Are Kettlebell Squats Better Than Barbell Squats?

Barbell squats have been the tried-and-tested Mecca for lower body development. Despite that, they have also been fraught with controversy, injuries, and misinformation. Shimmy in the James Dean of leg exercises: Kettlebells. Are the slick kettlebell squats superior to the mighty barbell squats?

Kettlebell squats are an effective alternative to barbell squats in improving athletic performance, power output, and posture control. However, with insufficient experimental data and interest, preliminary scientific results and evident limitations prove no significant advantage over barbell squats.

It may seem gutting to find out that the Muhammad Ali of legs remains undefeated. After all, barbell squats have been a behemoth of the gym world for decades. A status justly earned but not without a trail of broken hearts. So, fret not because plenty is here to encourage rooting for this well-rounded cast iron underdog.

Kettlebell Squats Vs. Barbell Squats—The Fight Starts Here

These two contenders are both closed kinetic chain exercises (CKC). These exercises fix the target muscle group to move in a stationary plane. As opposed to open kinetic chain (OKC), which allows free movement in space, usually, a movement pivoting away from and back to the body.

CKC exercises are functional and better simulate everyday movements and athletics. (Psst! You want some of this.)

While there is comparatively an abundance of research on barbell squats, interest in the kettlebell squat is sophomoric and still trying to find its legs after a loaded leg day.

Are Kettlebell Squats An Upset For Barbell Squats?

Barbell squats are just as infamous as the great Ali’s disclaimer to all his challengers. Remember the one with the epic monologue about going homicidal on a rock, wounding a stone, and putting some poor brick in the infirmary?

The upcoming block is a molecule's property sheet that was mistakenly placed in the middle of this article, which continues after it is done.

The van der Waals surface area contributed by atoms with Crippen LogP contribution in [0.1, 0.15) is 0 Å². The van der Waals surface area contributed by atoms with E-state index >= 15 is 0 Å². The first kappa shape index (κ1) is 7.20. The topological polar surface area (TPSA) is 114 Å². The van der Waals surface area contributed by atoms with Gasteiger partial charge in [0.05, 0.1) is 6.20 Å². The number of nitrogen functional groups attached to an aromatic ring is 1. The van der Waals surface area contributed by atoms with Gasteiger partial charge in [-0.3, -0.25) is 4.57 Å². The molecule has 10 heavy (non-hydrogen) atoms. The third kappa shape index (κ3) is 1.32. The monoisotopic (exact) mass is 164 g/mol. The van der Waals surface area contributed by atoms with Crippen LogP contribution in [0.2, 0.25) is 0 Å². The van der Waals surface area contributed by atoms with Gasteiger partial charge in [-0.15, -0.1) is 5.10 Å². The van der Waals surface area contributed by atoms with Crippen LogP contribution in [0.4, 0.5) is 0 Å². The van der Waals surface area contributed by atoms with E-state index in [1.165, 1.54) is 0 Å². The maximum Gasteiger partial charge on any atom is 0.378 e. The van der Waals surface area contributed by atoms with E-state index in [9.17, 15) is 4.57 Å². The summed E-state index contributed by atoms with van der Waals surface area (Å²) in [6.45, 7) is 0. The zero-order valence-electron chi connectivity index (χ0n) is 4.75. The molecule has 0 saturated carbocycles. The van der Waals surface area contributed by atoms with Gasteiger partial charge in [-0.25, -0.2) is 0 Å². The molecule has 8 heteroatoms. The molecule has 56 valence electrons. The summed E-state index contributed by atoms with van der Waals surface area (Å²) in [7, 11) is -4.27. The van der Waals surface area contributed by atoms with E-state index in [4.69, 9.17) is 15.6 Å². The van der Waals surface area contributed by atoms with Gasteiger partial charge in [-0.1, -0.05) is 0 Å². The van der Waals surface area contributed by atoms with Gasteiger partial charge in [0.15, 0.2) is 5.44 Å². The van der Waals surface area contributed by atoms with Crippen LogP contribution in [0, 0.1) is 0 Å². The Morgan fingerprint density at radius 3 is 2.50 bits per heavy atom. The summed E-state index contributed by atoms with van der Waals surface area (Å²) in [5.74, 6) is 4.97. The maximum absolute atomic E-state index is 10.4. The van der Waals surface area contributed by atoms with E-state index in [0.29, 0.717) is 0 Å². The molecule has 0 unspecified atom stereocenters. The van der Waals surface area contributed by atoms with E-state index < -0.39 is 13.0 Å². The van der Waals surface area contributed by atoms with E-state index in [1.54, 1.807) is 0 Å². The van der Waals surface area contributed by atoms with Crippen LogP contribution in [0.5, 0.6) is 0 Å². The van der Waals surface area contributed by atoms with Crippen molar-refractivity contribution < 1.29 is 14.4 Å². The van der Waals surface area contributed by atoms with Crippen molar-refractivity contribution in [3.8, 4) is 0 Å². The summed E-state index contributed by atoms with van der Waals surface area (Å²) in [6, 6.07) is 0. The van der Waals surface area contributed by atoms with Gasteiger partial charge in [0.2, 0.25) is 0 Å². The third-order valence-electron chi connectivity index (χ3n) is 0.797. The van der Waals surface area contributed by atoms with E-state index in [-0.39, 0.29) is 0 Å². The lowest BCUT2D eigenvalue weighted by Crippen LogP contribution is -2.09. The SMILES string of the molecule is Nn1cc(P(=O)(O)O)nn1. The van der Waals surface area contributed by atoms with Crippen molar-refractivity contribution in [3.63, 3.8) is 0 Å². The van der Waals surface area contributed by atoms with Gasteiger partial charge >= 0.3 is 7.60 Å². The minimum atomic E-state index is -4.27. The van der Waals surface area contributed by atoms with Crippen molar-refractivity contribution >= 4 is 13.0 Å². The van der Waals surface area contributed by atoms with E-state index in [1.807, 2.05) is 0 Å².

We’ve seen colossal men bend to the barbell (see Ronnie “The King” Coleman, and he was only out here lifting “lightweight, baby”).

Barbell squats are known to cause or exacerbate kyphosis (neck hump). The neck hump is a protrusion of the C7 resulting in an exaggerated curve in the spine and rounded shoulders. The kind caused by the barbell in barbell squats is usually a fatty deposit on your C7 to protect your spine (this is from bad form; the bar should be lower).

I like to call these pesky concerns the glow of The Hunchback of Notre Dame because he still got the hun.

On the other hand, Kettlebell squats have been humble in their rise to blog stardom. They offer greater security to your back and posture health with consistency and effort, achieving commendable results. They do require some research (dare I say, what you are doing now) to achieve noteworthy levels of muscle hypertrophy.

One of the ways one can maintain good hypertrophy is to increase the volume of repetitions and sets to counter the decrease in achievable weight load.

Kettlebell squats are a major upset for barbell squats not only because of the unmatched security they offer, but also because they train similar muscle groups.

Do Kettlebell Squats Punch Similar Muscles To Barbell Squats?

Kettlebell squats not only improve your posture but involve the entire body; they train all prime muscles in the lower body, just like barbell squats. And just like barbell squats, they also hit the core (engage), softly split the shins, back, and forearms. They strengthen bones, aid fat loss, and -to a smaller degree- help build a staunch upper back and mountainous shoulders.